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Democratizing FinOps: What's Your Score?

Pushing FinOps data to the edges of your organization with department scorecards

How do you evaluate your FinOps performance? How do you know if your cloud teams are doing their job? Do you know how you perform against your competitors? How do you empower and motivate your team to improve cloud efficiency?  

In this blog post, I will tell you how to accomplish both: evaluate how your FinOps team is doing and how to motivate action for improvement. The answer is by democratizing FinOps data. But how you deliver the data matters. We tell the virtues of a department-level scorecard and give some thoughts on how to make them effective. 

The case for democratization 

For most organizations, the need to optimize the cloud is no longer optional. Business has become increasingly dependent on the cloud and that reliance is only accelerating thanks to the rush to AI/ML. 

To optimize and manage the cloud, many of the companies we work with follow (at least to some extent) the best practices as established by the FinOps Foundation. Regardless of their commitment to FinOps methodologies, we find in practice that they tend to adhere to the principles of centralized rate reduction and decentralized usage reduction.   

Most large companies have a centralized FinOps team often using CloudHealth or Cloudabilty and have honed their commitment discount purchase strategy -- for the most part. They have a manageable cost allocation process -- albeit often manual and not timely. They are talking about how much better their forecasting process would be if they had unit economics in place. And they are all struggling to empower their engineering teams to “take action.” 

Empowering engineers to take action  

How to empower and encourage engineering teams to take action is a chief concern for companies. Over the past few years, it has been identified as a top issue in the FinOps Foundation’s annual State of FinOps report.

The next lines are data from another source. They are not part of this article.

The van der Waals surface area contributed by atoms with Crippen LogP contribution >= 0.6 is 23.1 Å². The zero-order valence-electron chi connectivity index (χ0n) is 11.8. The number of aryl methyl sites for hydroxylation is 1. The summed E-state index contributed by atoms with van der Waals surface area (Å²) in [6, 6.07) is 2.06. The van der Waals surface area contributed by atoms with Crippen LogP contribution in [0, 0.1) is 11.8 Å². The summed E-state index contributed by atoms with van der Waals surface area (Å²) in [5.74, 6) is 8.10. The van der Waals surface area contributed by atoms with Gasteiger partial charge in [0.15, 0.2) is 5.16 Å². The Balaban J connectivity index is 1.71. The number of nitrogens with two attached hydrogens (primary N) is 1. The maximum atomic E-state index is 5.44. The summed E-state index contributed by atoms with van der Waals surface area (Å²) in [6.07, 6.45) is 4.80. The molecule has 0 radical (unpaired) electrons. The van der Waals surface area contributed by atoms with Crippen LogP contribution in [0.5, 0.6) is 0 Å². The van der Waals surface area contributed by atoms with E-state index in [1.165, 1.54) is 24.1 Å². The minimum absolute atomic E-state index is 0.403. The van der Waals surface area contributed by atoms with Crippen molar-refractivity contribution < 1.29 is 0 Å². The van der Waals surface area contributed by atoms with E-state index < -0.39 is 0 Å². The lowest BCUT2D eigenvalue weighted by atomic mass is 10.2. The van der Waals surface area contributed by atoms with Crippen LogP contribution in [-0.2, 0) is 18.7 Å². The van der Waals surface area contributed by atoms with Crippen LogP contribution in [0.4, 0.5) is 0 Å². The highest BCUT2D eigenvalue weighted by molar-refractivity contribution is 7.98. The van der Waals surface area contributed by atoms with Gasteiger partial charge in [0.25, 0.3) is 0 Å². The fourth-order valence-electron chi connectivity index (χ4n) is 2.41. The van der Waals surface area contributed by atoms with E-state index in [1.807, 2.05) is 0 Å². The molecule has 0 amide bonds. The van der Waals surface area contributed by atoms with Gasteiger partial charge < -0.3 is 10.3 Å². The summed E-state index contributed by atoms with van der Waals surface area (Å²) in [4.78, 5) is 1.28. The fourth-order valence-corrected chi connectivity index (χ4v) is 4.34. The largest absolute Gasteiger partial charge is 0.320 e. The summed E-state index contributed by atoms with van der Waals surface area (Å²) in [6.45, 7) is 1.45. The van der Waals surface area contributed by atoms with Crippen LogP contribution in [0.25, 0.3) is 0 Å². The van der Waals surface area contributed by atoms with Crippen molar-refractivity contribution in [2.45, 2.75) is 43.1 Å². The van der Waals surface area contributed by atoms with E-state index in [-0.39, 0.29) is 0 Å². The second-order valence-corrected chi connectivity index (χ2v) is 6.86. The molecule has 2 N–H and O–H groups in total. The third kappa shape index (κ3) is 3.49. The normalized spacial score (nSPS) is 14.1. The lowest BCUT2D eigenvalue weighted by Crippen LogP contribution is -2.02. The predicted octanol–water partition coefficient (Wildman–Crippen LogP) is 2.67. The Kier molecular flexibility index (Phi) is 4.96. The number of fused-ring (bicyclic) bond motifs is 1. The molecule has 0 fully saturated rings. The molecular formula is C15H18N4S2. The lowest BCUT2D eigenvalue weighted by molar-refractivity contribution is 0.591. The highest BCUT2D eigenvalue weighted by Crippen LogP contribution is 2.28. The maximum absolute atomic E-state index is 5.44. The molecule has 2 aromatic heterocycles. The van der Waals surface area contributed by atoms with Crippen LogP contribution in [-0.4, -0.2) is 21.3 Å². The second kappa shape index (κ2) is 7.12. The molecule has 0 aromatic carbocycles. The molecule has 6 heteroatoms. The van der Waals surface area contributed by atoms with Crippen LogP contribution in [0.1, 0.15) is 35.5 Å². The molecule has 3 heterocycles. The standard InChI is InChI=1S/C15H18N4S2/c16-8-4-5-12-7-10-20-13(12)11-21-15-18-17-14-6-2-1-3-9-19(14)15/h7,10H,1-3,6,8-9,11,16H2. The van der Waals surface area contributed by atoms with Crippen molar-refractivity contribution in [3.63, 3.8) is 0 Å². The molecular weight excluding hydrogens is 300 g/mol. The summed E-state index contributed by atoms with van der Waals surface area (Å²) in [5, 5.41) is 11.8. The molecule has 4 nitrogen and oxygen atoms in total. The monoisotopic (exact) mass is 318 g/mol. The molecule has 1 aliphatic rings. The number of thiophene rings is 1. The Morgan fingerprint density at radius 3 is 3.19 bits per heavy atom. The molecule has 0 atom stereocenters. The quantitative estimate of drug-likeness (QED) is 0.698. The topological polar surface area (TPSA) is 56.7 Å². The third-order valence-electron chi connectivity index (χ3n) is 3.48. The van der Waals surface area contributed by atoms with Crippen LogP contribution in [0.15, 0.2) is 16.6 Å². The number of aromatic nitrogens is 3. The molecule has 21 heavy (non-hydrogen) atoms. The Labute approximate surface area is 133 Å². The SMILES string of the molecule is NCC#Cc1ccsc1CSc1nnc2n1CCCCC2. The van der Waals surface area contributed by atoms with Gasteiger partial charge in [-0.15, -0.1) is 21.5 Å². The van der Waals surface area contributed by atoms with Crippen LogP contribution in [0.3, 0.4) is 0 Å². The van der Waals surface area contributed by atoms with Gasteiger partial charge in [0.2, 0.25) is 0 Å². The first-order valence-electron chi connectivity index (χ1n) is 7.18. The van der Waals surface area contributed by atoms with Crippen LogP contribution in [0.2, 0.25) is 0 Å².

Many companies have tried to take engineers out of the equation by automating remediation. This strategy seems like a great idea until the support calls start coming because the recommendation algorithm downsized a resource without awareness of a key metric. Kate Ferguson’s (Liberty Mutual Insurance) excellent FinOps X 2023 session on reporting further discusses some of the challenges of empowering engineers and other personas. Links can be found at the end of this blog post. 

How do you empower, motivate, and incentivize engineers to act? While there are several factors in play, ranging from visibility to having a culture of accountability, for this post, we are going to focus on democratizing FinOps data. More specifically, providing visibility at the department level. Ensuring that stakeholders have access to timely, relevant data including benchmarks that quickly identify opportunities for a team. 

Enter the department-level scorecard 

A well-designed scorecard plays a pivotal role in driving cloud optimization. It illuminates both the opportunities and inefficiencies within cloud usage. It’s tailored to a department or team and answers the question, “How is my department or team performing?” The scorecard should be constructed with measures that are aligned with the organization's objectives. It allows drill through to the details behind a metric or recommendation.